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How Can CDNs Hit Their SLAs?

Learn more about SLAs at the next Content Delivery Summit.

Read the complete transcript of this clip:

Steve Strong: How do you start hitting some of these numbers? What's the approach you can take? You can kind of ignore the "99% and below"--most people in this room probably aren't interested in those numbers. And frankly, they're easy. You've got so much time to respond to stuff that you can just have a single box set in your cupboard doing the job.

Adrian Roe: I met an encoding vendor a year or so back whose name should definitely remain nameless, and I said to him, "What happens? What do you do when an encoder fails?" And he said, "Well, what we do is we send an engineer into the room and they take the SDI cable out of that one and they put it into the replacement and they turn it back on again." They called it "orchestration by human being." Kubernetes it's not.

Steve Strong: But it works, and if you can cope with that, it's a really good way to do it. At 99.9, your time is getting limited. Knowing what period it's measured over starts becoming very interesting. If you're measured per day, frankly it's still pretty easy though at 1.4 minutes. If your SLA is over the course of a month--and assuming you're not going wrong every single day--you've got 10 minutes to spare. So, 99.9, if you're very organized and you plan what you're going to do, you can probably still get away with a fairly simplistic approach to delivering that sort of number. That's not particularly hard. Once you get up to 99.99, it starts becoming out of the realms of human control. You can't have orchestration by human beings at that point and there's simply not time to respond.

You've got to have multiple systems live the whole time. You've got to have things active, ready to take over when stuff goes wrong. At 99.99, you might get away with something like an n+1 model where you've got a bunch of live systems and a couple of hot spares that are sat there running. And if one of the live one goes wrong, you re-commission one of the hot spares and you're up and running quickly enough. But you're certainly in a world where you're going to have to have some form of distributed system. You've got multiple computers, you've got multiple things ready to go. The ability to deploy on the fly, ability to spot the errors automatically and recover from them automatically.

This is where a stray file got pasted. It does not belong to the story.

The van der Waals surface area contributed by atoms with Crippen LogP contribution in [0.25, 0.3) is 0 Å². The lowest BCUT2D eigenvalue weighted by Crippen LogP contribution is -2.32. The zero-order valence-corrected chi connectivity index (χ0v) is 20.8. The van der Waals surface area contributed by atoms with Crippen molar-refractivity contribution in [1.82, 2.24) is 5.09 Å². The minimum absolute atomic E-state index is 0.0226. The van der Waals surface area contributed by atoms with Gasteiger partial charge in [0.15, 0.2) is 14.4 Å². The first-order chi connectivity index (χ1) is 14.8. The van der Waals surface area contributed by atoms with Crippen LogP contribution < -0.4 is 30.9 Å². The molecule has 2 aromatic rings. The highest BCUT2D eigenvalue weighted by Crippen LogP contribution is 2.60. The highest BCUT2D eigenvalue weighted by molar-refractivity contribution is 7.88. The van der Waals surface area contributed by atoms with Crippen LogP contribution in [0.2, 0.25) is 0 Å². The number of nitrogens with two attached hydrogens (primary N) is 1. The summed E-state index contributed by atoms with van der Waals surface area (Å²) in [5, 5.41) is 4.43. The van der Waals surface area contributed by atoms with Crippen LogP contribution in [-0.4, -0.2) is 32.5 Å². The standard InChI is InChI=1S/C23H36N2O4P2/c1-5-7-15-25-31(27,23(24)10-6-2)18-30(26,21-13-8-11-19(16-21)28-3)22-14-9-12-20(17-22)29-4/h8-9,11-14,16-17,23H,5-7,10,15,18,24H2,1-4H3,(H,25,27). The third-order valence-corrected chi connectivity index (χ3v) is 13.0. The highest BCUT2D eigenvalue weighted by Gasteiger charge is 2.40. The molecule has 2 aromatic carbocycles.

Adrian Roe: You get some interesting cultural challenges there. We had one customer, we were deploying an n+1 solution for them for that sort of level of SLA, and they said, "But when we're showing customers around our data center, how do we tell them which is their encoder?" And we said, "Well, you don't because there isn't a 'their encoder.'" Because as soon as there's a "their encoder," when that one dies, what do you do? It's going to have to move somewhere else and in order to have it move a running job--move from one server that's just died to another server and have that happen in the course of a fraction of a second or maybe a second or two--ain't no human being involved in that. At which point the whole notion of this piece of infrastructure is delivering this part of my server just doesn't make sense anymore. And,I kid you not, what we ended up having to do for them was we came up with this concept of "preferred encoder" that, if things were all normal and we had lots and lots of green lights everywhere, then this would be the BBC's encoder and you could show them 'round your data center and say, "It's that one." They had a label maker and everything.

Steve Strong: We suggested they just stick the labels on it. They actually really wanted it to be real. A 99.999, you've got to have multiple live systems. You've got to have A/B systems running the whole time. You've really got no choice. It's almost impossible. Again, depending on where your SLA is measured. But if you shoot me a download, that's on the daily level, the reality is you've got 0.86 of a second to respond. And that's not just to respond; that's to detect and respond. So you've got to spot that something's gone wrong, fix it, and have the service back up and running before your 0.864 seconds is up. That's very little time to do anything, particularly on wide area networks and so on. You've got ping times measured in hundreds of milliseconds. You've only got 860 milliseconds to do it. Well, that's not long. So you really need A/B systems. You've got to have multiple systems live delivering the service the whole time.

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